The SHL’s stats page offers a wide variety of #fancystats (some of which you need to work out on your own from their raw data).
There are four important sections of their stats page that I would draw your attention to.
Aside from the total shots on goal registered, this page also lists total shots on goal on the power play and penalty kill (meaning you can do some quick math and figure out how many shots were taken at even strength, always a handy thing to know!). It also lists “missed and blocked shots,” i.e., the essential ingredients in Corsi. This is going to come in handy in a moment.
Power Play Shots
The “power play” section lists “power play shots wide” (or missed shots):
As I’ve written about before, FenwickFor per 60 is the most reliable predictor of power play success. Well, with both the total number of unblocked shot attempts (shots on goal and missed shots) on the power play and the power play time on ice per 60 number for each player, with a little math we can mock up a rough FF/60 number for each player.
Time On Ice
The TOI page breaks down each player’s time on ice for each on-ice situation (even strength, power play and penalty kill) and puts it into a per game number. Using the even strength TOI for each player and their total number of shot attempts (and a little math) we can arrive a shot rate per 60 for each player.
This kind of information (shot rates on the power play and at even strength) can give us valuable information when considering prospects from the Swedish league, especially young prospects who, through lack of playing time, likely have small boxcar sample sizes.
McKeen’s CHL Reports
Before it went down, extraskater was the place to go for CHL stats. Before that, however, the folks over at McKeen’s created an interactive database with a variety of CHL stats (I’ve written about it here; and, while the site remains buggy and un-updated, it is still very useful).
Other than the stats available through the CHL team pages, two items stand out here as useful:
First, the red rectangle points to even strength goals and assists. Combine the two and you can easily see how much of a player’s points were earned the hard way (as opposed to on the power play). Unfortunately, to get this information through the CHL stats pages is torturous and frustrating.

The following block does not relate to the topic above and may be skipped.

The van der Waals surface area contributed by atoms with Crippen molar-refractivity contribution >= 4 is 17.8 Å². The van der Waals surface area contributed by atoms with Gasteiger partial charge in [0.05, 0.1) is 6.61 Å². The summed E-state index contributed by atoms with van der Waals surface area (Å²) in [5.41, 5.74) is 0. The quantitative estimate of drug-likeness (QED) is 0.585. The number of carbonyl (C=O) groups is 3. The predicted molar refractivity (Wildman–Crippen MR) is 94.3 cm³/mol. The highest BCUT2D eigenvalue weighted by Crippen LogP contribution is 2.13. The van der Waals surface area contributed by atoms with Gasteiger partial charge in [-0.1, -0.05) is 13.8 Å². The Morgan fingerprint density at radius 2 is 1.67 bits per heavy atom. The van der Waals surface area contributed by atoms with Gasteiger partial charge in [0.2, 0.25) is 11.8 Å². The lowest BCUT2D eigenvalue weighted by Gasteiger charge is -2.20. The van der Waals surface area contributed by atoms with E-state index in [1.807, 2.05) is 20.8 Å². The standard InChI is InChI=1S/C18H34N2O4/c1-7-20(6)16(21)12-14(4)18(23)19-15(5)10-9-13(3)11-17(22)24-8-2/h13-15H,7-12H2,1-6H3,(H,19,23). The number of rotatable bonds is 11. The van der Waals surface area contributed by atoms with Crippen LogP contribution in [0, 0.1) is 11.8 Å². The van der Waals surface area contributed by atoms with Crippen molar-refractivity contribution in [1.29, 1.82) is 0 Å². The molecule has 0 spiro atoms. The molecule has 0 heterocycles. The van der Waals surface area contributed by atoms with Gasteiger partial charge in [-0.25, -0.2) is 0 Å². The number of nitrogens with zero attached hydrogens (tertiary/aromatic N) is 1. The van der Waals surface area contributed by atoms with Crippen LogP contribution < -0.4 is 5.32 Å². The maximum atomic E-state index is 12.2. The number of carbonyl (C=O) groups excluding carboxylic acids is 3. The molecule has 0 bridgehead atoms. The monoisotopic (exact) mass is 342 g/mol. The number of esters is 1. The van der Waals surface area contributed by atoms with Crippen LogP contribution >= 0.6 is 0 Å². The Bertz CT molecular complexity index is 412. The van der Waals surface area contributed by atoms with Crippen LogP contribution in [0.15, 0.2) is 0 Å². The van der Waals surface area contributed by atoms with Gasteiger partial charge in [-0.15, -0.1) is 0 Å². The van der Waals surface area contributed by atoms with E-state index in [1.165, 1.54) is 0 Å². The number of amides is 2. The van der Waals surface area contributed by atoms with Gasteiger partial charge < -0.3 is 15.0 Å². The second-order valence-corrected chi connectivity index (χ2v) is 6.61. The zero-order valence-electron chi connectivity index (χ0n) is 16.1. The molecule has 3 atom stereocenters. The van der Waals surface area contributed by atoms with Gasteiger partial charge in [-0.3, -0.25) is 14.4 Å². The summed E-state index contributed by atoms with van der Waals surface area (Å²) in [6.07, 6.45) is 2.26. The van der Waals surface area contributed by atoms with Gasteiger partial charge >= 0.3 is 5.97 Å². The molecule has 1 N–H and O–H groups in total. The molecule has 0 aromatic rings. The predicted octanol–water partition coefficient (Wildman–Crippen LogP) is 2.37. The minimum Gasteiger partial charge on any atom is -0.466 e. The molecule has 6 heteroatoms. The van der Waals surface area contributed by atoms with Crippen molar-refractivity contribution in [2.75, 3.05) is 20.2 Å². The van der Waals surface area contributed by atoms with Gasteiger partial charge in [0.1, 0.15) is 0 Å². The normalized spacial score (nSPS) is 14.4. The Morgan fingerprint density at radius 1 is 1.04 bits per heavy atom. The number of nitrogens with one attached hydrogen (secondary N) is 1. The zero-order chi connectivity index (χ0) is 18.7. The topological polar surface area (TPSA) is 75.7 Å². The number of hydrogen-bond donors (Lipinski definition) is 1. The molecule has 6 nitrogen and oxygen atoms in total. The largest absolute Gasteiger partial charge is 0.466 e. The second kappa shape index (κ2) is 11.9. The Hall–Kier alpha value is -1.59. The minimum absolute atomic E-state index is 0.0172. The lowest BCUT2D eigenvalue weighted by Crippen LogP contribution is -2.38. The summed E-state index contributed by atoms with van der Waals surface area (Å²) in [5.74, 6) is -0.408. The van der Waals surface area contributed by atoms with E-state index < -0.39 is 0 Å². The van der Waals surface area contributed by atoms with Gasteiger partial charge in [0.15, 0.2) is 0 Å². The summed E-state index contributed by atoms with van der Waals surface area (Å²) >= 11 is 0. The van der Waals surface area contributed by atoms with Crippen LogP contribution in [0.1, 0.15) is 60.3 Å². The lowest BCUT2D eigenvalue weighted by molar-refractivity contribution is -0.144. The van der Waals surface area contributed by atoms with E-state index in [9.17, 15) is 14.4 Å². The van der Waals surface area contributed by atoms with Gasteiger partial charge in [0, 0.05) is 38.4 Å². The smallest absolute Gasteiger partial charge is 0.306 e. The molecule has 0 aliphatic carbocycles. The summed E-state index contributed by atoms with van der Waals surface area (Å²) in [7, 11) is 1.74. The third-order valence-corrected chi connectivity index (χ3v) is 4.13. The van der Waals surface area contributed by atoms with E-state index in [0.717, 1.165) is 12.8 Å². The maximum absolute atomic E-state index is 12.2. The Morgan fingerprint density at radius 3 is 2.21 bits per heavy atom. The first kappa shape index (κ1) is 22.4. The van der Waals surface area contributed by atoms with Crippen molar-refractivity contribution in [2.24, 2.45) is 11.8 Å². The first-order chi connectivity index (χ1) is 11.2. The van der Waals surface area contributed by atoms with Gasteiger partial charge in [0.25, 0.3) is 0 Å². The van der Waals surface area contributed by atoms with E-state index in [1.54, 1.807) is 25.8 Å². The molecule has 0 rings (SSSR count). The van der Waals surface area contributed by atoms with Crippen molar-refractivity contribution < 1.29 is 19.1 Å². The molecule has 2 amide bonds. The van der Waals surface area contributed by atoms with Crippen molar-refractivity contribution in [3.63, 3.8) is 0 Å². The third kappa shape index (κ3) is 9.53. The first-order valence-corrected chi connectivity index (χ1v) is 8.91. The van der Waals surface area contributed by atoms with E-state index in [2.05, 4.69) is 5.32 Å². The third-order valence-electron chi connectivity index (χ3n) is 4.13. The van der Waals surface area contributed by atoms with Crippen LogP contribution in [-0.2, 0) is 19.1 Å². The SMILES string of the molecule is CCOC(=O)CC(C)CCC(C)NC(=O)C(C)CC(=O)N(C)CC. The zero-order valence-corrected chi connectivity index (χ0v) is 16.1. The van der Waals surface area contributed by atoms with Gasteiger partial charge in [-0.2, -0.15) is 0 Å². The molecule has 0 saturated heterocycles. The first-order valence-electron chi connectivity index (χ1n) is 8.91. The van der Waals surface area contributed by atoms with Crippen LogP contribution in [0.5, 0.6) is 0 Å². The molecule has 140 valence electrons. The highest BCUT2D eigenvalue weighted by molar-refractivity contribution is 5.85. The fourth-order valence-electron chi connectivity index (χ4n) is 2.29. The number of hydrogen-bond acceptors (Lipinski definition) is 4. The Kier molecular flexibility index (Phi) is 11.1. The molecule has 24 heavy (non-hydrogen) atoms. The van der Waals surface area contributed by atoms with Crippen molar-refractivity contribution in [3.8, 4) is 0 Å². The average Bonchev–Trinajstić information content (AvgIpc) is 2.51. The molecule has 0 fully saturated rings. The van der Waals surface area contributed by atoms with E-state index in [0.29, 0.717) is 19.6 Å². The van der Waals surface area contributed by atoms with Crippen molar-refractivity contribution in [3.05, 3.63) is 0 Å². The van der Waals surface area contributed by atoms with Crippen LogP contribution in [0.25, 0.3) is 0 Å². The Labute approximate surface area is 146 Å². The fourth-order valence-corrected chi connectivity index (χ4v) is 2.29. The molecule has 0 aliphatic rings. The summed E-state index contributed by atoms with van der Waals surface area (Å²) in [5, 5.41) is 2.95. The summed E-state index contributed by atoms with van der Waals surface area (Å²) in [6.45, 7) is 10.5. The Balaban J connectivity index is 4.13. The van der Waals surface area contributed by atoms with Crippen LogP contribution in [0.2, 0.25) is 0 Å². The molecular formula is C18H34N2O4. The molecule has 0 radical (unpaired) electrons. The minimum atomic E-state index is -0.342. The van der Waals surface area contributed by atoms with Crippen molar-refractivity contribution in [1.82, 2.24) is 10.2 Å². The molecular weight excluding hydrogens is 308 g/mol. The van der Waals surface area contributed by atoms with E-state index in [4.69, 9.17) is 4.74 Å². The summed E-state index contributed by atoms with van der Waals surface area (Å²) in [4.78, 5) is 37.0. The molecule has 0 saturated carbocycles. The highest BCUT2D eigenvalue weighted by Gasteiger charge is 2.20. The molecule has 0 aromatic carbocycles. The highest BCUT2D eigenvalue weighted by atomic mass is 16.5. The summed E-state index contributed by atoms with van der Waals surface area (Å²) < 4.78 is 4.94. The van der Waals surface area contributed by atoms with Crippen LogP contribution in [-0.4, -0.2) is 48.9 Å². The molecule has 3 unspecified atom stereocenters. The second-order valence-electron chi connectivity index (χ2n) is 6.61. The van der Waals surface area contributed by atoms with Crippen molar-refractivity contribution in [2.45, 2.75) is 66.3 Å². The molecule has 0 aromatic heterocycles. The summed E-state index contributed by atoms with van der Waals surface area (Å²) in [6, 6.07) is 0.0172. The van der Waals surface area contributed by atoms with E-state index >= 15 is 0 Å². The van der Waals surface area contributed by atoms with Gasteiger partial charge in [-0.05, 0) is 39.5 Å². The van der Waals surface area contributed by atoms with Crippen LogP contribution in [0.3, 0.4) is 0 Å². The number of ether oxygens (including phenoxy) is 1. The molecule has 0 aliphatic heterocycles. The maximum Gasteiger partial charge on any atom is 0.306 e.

Second, the blue rectangle shows the number of goals a player was one the ice for and against. This information can be used in a variety of ways: 1) to calculate the on-ice goal difference for a player at evens; 2) to compare a player’s on-ice goal difference with his team’s (this information has to come from the CHL websites); and, to calculate, with the help of all even strength points, a player’s IPP.
Elite prospects offers a wealth of information on hockey players outside the NHL. I imagine most hockey fans are somewhat familiar with it. While not strictly a #fancystats matter, Elite Prospects offers two pieces of information I find invaluable and believe deserve wider acknowledgment.
To take a look at them, let’s look at Teemu Hartikainen’s page:
1) Elite Prospects offers information about the length of contract engagements for players overseas. This information can be very helpful when trying to think through whether a player may be interested and/or able to make the jump to the NHL.
2) The website also offers short, pithy scouting reports on most players of note. I find these enormously helpful when trying to get up to speed on players I have little information on.
The Hockey News
The great virtue of The Hockey News’ website for me is there pro scouting reports. Here’s Taylor Hall’s:
Most NHL players have a short, helpful report like this. It is one of my go-to sources for information when a player I’m not entirely familiar with comes up.
This is by no means an exhaustive primer on all the hockey information sources available. Nor, it is an exhaustive primer on how to use all the sources it takes up. Finally, it is not meant for those well-acquainted with #fancystats. More than likely, this article will strike them as old hat.
The purpose of this article is to try and put to practice my sense that a kind of democratization process is taking place among hockey’s fanbase. In order to deepen that process, I believe everyone interested ought to be helped to make use of the various new tools now made available to us.
The online world of hockey information is radically diffuse and can be incredibly cumbersome to navigate. With any luck this article will make the effort to self-educate on these matters a little bit easier.
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